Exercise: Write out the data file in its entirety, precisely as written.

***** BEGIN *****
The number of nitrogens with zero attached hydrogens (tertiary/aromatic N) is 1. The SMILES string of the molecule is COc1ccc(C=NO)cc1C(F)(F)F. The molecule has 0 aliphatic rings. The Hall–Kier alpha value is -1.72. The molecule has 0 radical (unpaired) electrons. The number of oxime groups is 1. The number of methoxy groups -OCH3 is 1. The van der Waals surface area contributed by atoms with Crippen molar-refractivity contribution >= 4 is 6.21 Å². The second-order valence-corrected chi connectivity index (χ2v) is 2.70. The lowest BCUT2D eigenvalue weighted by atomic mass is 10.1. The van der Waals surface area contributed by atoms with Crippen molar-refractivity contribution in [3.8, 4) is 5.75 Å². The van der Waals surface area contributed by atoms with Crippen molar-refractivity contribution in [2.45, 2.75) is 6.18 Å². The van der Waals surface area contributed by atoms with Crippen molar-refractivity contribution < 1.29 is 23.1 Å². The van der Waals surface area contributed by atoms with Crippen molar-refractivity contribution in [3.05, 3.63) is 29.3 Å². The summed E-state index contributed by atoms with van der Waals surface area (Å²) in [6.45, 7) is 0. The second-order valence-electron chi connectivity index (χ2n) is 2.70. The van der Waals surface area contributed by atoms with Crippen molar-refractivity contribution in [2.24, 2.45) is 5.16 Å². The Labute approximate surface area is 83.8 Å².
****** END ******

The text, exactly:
The number of nitrogens with zero attached hydrogens (tertiary/aromatic N) is 1. The SMILES string of the molecule is COc1ccc(C=NO)cc1C(F)(F)F. The molecule has 0 aliphatic rings. The Hall–Kier alpha value is -1.72. The molecule has 0 radical (unpaired) electrons. The number of oxime groups is 1. The number of methoxy groups -OCH3 is 1. The van der Waals surface area contributed by atoms with Crippen molar-refractivity contribution >= 4 is 6.21 Å². The second-order valence-corrected chi connectivity index (χ2v) is 2.70. The lowest BCUT2D eigenvalue weighted by atomic mass is 10.1. The van der Waals surface area contributed by atoms with Crippen molar-refractivity contribution in [3.8, 4) is 5.75 Å². The van der Waals surface area contributed by atoms with Crippen molar-refractivity contribution in [2.45, 2.75) is 6.18 Å². The van der Waals surface area contributed by atoms with Crippen molar-refractivity contribution < 1.29 is 23.1 Å². The van der Waals surface area contributed by atoms with Crippen molar-refractivity contribution in [3.05, 3.63) is 29.3 Å². The summed E-state index contributed by atoms with van der Waals surface area (Å²) in [6.45, 7) is 0. The second-order valence-electron chi connectivity index (χ2n) is 2.70. The van der Waals surface area contributed by atoms with Crippen molar-refractivity contribution in [2.24, 2.45) is 5.16 Å². The Labute approximate surface area is 83.8 Å².